Friday, May 7, 2010

BOLD Outreach Reflections from Psalm 8

Subtitle: How Children Reveal the Majesty of the Lord.

“From the mouths of little children and infants, you have built a fortress against your opponents to silence the enemy and the avenger (Satan)” (Psalm 8:2, God’s Word, Copyright 1995 by God’s Word to the Nations Bible Society,

I have a granddaughter (my first). She is nine months old. She has been exercising her lungs since the day she was born. Her speech and language are being developed a little more everyday. Her parents (my son and daughter-in-law) have had the privilege of observing this development almost daily for the past nine months, while my wife and I have only had that opportunity a couple of times because of the distance that we live from them. I don’t think I have ever thought about her sounds as being used to silence Satan.

In what way does God use the squeals and squawks, coos and cries, giggles and burps of an infant to silence His enemies and Satan? Hmmm! What was David thinking about when he wrote those words? Was he watching his children playing or in total awe of the beauty of a newborn son or daughter?

It seems he was reflecting on the beauty of the creation of God. He may have looked at the miracle of the birth of the child and compared it to the beauty of all of God’s creation. The heavens, “the creation of [God’s] fingers, the moon and stars that [God has] set in place” (vs. 3), and the humble beginnings of a child; so totally different, and yet, so intricately designed with care and precision.

Can anyone honestly look into the eyes of a child and deny the existence of a divine creator? Can anyone really believe that we are products of evolutionary mutations? Can anyone really believe God does not care about His creation? A two-year old child has more intelligence than any animal on earth. We have a purpose and place in the order of God’s creation. God has placed us here to care for the rest of His creation and use the resources of the world to bring glory to Him.

But there is more in this Psalm. It is a prophetic statement concerning the role of God’s own Son. He would be the offspring of man, crowned with glory and honor, and placed as the ruler over all of God’s creation (vs. 4-8). This promise was fulfilled many years later when God’s own Son Jesus Christ is born of a woman, and through His death and resurrection defeated Satan and conquered death.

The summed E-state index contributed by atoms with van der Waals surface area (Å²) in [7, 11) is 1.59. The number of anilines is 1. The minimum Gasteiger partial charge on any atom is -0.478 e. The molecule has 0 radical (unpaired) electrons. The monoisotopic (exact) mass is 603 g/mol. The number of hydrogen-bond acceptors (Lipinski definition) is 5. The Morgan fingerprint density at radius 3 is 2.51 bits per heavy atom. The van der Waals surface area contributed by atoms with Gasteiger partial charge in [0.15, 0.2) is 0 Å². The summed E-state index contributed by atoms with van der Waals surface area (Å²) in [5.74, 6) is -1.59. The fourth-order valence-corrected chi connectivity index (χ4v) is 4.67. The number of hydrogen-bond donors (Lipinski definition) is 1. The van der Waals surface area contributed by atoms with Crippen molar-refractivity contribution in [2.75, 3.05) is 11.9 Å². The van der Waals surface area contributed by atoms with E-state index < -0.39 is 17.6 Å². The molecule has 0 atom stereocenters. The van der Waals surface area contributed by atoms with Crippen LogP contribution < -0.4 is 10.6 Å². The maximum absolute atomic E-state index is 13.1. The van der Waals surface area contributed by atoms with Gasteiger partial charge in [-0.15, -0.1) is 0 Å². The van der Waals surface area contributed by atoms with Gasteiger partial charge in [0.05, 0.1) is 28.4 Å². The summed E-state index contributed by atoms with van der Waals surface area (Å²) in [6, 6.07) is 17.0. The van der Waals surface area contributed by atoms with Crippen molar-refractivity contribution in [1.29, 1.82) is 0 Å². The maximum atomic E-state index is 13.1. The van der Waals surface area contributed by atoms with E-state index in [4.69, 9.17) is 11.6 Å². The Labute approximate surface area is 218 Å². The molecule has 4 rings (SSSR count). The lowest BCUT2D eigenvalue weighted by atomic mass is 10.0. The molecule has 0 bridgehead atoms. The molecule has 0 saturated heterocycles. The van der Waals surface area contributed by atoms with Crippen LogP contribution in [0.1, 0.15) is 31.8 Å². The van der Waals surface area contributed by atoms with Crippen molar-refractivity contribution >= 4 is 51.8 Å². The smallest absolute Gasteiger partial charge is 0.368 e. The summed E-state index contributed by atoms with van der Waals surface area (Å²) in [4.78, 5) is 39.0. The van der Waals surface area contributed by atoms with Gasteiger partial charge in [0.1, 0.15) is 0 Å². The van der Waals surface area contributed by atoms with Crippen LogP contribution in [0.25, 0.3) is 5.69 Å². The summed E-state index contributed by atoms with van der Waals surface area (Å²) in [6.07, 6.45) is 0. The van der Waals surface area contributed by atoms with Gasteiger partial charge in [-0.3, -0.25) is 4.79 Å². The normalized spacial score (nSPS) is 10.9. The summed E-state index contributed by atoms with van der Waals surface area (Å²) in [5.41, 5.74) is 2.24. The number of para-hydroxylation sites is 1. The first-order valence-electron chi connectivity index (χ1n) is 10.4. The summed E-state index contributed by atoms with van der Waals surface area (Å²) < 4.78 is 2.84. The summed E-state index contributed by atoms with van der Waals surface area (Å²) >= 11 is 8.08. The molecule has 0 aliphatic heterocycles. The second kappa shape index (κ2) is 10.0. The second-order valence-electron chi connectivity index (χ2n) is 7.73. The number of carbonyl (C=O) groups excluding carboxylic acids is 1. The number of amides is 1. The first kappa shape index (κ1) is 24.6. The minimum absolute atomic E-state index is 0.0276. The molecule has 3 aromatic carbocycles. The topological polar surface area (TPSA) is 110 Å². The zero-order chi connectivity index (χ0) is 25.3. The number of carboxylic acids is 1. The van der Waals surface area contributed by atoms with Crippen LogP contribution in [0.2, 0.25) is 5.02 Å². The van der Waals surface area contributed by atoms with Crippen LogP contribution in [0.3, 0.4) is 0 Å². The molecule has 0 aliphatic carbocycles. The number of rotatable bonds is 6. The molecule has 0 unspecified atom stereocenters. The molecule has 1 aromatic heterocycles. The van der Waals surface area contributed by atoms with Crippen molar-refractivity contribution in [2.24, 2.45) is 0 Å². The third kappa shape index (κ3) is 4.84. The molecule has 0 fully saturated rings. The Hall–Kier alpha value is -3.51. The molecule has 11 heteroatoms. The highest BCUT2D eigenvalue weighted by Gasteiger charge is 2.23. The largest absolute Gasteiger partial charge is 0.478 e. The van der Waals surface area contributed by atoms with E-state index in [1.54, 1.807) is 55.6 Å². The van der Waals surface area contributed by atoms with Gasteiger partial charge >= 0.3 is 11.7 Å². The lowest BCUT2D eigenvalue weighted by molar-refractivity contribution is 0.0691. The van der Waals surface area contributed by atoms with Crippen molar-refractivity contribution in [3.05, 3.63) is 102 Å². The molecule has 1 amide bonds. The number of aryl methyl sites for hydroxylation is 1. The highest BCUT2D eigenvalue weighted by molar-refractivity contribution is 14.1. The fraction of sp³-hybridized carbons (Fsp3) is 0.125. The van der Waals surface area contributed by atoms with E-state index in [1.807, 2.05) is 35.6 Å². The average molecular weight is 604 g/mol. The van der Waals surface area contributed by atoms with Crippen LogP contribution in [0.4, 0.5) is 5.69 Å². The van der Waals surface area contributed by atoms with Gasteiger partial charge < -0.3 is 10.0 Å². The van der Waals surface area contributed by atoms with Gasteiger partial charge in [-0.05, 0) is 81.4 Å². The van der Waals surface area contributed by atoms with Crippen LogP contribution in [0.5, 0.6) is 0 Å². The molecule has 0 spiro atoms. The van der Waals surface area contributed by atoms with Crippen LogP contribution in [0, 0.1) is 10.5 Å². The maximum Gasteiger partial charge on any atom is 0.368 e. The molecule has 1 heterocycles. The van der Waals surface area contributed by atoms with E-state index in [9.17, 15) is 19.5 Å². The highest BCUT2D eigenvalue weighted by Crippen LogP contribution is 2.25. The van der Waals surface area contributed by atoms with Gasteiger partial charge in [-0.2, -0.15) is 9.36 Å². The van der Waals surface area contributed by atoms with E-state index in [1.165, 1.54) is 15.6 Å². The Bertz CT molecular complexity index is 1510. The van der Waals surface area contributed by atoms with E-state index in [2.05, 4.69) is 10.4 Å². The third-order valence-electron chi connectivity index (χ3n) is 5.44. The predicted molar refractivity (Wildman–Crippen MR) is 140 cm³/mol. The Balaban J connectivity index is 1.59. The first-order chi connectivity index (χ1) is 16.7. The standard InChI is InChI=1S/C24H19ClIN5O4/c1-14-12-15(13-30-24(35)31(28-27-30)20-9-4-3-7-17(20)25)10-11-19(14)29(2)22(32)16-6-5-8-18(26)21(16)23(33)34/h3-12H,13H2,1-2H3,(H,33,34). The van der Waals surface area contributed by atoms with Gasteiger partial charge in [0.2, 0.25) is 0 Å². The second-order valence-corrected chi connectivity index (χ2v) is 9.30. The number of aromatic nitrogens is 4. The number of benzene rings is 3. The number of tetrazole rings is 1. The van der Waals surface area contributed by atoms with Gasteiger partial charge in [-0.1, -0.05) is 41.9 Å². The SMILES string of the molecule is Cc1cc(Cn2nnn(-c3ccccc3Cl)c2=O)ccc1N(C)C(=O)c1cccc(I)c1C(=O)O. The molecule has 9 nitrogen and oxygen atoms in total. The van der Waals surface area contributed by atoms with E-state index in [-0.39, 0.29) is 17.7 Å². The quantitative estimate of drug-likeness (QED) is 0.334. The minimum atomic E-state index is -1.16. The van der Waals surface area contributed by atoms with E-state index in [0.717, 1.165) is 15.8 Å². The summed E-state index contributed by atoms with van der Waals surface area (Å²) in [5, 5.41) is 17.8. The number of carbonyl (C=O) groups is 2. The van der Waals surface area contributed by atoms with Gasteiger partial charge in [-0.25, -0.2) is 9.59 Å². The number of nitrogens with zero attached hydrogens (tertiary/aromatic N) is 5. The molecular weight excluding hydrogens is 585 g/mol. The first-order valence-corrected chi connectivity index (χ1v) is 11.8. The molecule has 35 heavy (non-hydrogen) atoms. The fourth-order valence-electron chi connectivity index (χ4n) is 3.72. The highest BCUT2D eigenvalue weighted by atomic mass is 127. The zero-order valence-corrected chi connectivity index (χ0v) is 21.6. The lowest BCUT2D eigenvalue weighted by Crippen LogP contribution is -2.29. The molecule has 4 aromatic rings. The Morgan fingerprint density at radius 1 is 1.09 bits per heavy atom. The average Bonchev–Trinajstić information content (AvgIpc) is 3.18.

David understood and believed in this outreach promise. Therefore, he could look at a child, hear their infant sounds, and compare them to the beauty of singing in heaven. The song he heard was a refrain of praise glorifying the name of the Lord: “O LORD, our Lord, how majestic is your name throughout the earth!” (Psalm 8:9, God’s Word, Copyright 1995 by God’s Word to the Nations Bible Society,

Wednesday, May 5, 2010

BOLD Outreach Reflections from Psalm 7

Subtitle: David sings the Blues

What is David’s view of the LORD in this Psalm?

It is not what we might typically expect from someone who is on the run again. We have David, the king of Israel, and his closest allies running for their lives as David’s own son attempts to take over the kingdom. To make a seeming helpless situation worse, a descendant of Saul (the first king of Israel; whose family was removed from the throne by the hand of the LORD) is screaming obscenities and throwing stones at David from the top of a hill, as David passes through a valley below him.

If it were Rodney Dangerfield, you might expect to hear, “I can’t get any respect! What’s the matter with people nowadays? Don’t they have any respect for their authorities? Blah, blah, blah…I get no respect, I tell yah, NO RESPECT!!!”

But David’s response reveals his character. He writes a song of praise and names the attributes of the LORD, our God. His list becomes our outreach promises for today.
  • The LORD is my refuge.
  • The LORD saves and rescues.
  • The LORD judges thoughts, motives, and integrity.
  • The LORD is a fair judge.
  • The LORD’s judgment is above all others.
  • The LORD is a righteous judge.
  • The LORD is a shield who protects those who place their trust in Him.
  • The LORD’s judgment is merciful.
David would rather stand before the judgment of the LORD than before the judgment of self-centered men. He recognized the depth of the mercy and forgiveness of the LORD.

When Jesus stood before His accusers, they devised and carried out their evil plot against Him. They were partners with Satan, but they unknowingly served as God’s agents. The pit they dug to catch and destroy Jesus Christ became the very pit that Satan fell into (vs. 15). The cross was intended to become the undoing of Jesus Christ, but it became Satan’s undoing. The death of Jesus Christ on the cross destroyed the power Satan that would have kept us from having a relationship with our LORD and Savior, Jesus Christ.

With David we can give thanks to the LORD for His righteousness (vs. 17). When we are feeling down in the dumps, we can sing the blues with David, and reflect on the righteousness of Jesus Christ, who has shown us great love and mercy, by setting us free from our adversary, Satan.

Sing, sing, sing… and shout praises in the name of Jesus!